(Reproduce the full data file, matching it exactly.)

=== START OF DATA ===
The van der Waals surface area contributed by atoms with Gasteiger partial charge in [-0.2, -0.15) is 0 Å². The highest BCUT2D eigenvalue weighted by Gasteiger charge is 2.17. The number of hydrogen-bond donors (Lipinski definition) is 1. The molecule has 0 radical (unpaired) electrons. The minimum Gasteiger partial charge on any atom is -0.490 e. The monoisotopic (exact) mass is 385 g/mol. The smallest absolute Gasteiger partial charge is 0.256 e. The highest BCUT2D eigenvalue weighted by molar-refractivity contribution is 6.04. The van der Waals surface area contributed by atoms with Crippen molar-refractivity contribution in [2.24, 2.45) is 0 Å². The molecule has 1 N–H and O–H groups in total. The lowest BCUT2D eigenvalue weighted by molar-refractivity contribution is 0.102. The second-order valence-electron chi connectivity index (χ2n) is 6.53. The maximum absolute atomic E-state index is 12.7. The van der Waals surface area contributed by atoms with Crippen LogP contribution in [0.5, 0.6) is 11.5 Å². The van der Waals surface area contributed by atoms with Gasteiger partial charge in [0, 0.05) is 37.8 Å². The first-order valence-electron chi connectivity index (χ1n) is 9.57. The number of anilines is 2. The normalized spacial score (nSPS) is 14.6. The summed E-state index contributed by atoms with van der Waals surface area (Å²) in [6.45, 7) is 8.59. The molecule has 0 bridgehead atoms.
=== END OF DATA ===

The van der Waals surface area contributed by atoms with Gasteiger partial charge in [-0.2, -0.15) is 0 Å². The highest BCUT2D eigenvalue weighted by Gasteiger charge is 2.17. The number of hydrogen-bond donors (Lipinski definition) is 1. The molecule has 0 radical (unpaired) electrons. The minimum Gasteiger partial charge on any atom is -0.490 e. The monoisotopic (exact) mass is 385 g/mol. The smallest absolute Gasteiger partial charge is 0.256 e. The highest BCUT2D eigenvalue weighted by molar-refractivity contribution is 6.04. The van der Waals surface area contributed by atoms with Crippen molar-refractivity contribution in [2.24, 2.45) is 0 Å². The molecule has 1 N–H and O–H groups in total. The lowest BCUT2D eigenvalue weighted by molar-refractivity contribution is 0.102. The second-order valence-electron chi connectivity index (χ2n) is 6.53. The maximum absolute atomic E-state index is 12.7. The van der Waals surface area contributed by atoms with Crippen LogP contribution in [0.5, 0.6) is 11.5 Å². The van der Waals surface area contributed by atoms with Gasteiger partial charge in [0, 0.05) is 37.8 Å². The first-order valence-electron chi connectivity index (χ1n) is 9.57. The number of anilines is 2. The normalized spacial score (nSPS) is 14.6. The summed E-state index contributed by atoms with van der Waals surface area (Å²) in [6.45, 7) is 8.59. The molecule has 0 bridgehead atoms.